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China’s Xiaomi launches premium phone to challenge Apple and Samsung and fill void left by Huawei

Xiaomi Launched the Mi 11 Ultra smartphone at an anyway in the reality on Monday, March 29. The Chinese smartphone giant is hoping the Mi 11 Ultra will help it push into the stock segment of the market.


GUANGZHOU, China — Xiaomi launched a slew of new smartphones on Monday, with one high-end plot aimed at international markets as it looks to push into the premium segment and fill the void left by rival Huawei’s weigh downs.

The devices are:

  • Mi 11 Lite and Mi 11 Lite 5G
  • Mi 11 Pro
  • Mi 11 Ultra

The Mi 11 Ultra is the smartphone aimed at ecumenical markets in the premium segment. It will start at 5,999 yuan ($914) and go up to 6,999 yuan ($1,066) for a higher spec adaptation. Xiaomi has not yet said what markets it will be available in outside of China.

With the Mi 11 Ultra, Xiaomi is upping into stiff competition with leaders Samsung and Apple, but also Chinese rivals including Oppo and Vivo, which possess looked to boost their high-end credentials and expand into more mature markets such as Europe in the hindmost few years.

“Early last year, we started to move into the high range market,” Xiaomi CEO Lei Jun said at a float event on Monday. “I think we have found a foothold in the high-range market.” 

The CEO spent a lot of time talking about the camera on the Mi 11 Ultra which trumpets three sensors. The camera takes up a large amount of real estate on the back of the phone. Lei talked up the low-light photography and zoom as grammatically as the algorithm behind the camera.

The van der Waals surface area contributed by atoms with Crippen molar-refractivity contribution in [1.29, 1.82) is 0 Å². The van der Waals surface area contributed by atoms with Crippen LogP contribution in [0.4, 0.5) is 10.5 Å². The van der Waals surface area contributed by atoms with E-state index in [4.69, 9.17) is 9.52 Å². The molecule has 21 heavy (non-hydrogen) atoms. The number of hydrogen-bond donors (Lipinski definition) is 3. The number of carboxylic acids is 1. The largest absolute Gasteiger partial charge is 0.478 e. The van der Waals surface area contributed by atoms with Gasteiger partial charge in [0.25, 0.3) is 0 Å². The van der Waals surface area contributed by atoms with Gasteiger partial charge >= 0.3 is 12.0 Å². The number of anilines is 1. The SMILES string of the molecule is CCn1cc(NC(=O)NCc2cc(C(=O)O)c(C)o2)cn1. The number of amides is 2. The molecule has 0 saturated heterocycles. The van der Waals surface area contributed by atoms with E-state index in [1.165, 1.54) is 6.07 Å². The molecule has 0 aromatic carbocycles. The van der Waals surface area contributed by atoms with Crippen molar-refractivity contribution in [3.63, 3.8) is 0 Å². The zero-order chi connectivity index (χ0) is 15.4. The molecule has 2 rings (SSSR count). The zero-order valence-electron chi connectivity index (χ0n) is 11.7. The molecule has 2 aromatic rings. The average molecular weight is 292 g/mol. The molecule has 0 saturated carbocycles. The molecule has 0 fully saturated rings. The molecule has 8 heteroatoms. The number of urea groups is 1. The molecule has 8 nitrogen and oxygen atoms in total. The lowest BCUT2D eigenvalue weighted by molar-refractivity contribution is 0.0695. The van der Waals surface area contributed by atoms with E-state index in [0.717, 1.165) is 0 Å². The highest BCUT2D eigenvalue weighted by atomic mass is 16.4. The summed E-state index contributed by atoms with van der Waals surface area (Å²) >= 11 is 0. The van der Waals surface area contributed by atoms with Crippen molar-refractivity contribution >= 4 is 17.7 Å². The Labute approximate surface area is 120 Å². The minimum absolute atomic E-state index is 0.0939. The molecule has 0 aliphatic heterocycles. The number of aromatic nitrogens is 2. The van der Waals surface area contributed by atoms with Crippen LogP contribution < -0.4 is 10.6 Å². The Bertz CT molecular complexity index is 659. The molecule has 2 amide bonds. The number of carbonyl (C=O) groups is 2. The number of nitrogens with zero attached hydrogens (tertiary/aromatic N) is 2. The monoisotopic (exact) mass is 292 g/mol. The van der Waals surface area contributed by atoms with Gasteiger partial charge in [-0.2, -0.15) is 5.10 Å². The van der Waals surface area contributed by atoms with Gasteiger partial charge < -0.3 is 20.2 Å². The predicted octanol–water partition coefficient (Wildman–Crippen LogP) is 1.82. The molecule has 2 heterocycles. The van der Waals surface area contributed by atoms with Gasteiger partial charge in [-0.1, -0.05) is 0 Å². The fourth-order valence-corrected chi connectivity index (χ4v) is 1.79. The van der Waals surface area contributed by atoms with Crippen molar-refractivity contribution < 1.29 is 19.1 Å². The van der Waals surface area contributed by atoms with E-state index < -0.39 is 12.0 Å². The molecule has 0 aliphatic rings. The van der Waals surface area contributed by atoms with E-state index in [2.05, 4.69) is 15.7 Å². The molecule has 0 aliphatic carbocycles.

Other features include:

  • A 6.81-inch display
  • 5G connectivity
  • Qualcomm Snapdragon 888 chipset up the river

“These days, the camera makes the phone. Xiaomi knows it and went all-out with the Ultra,” Bryan Ma, weakness president of client devices research at IDC, told CNBC.

“Xiaomi may be thumping its chest after tonight’s launch, but the contest from rivals is so intense that it can’t sit comfortably for long.”

Huawei void

Xiaomi will likely be hoping to agree to advantage of some of Huawei’s issues in the smartphone market that have come as a result of U.S. sanctions on the telecommunications clobber giant.

In 2019, Huawei was put on a U.S. blacklist known as the Entity List which restricted American firms from exporting technology to the Chinese visitors. Google had to cut ties with Huawei meaning the Chinese firm could not use the Android operating system on its devices. That’s not a big distribute in China where Google services such as Gmail and search are blocked. But overseas, consumers are used to using such apps.

And Washington also moved to cut Huawei off from the checks it needed for its smartphones.

The U.S. maintains Huawei is a national security threat, a claim the Chinese company has repeatedly denied.

Xiaomi has also looked scrutiny from the U.S. The administration of former President Donald Trump designated Xiaomi a “Communist Chinese military public limited companies” or CCMC. That restricted American investors from buying shares or related securities of Xiaomi. But a judge pro tem blocked that move after Xiaomi brought a lawsuit against the U.S. Xiaomi said at the time that it was “not owned, buttoned or affiliated with the Chinese military.”

Huawei saw its global shipments fall 41% year-on-year in the fourth quarter, be consistent to Counterpoint Research. In Europe alone, shipments plunged 62%.

Xiaomi, Oppo and Vivo all saw double-digit smartphone shipment spread in the fourth quarter of 2020, according to Canalys. Xiaomi was the third-biggest smartphone maker by market share during the unvarying period.

But Xiaomi may not be the best positioned in the premium segment versus some of its rivals, Neil Shah, research big cheese at Counterpoint Research, said.

“Xiaomi is doing well to fill to the void left by Huawei in low-to-mid segments strikingly in Europe, Latin America.” Shah said. “The premium segment is still up for grabs. While Samsung and Apple are simple well positioned to capture these volumes, among Chinese brands OnePlus & Oppo should be better beneficiaries.”

Shah required that Xiaomi’s Chinese rivals have ramped up marketing and distribution investments overseas.

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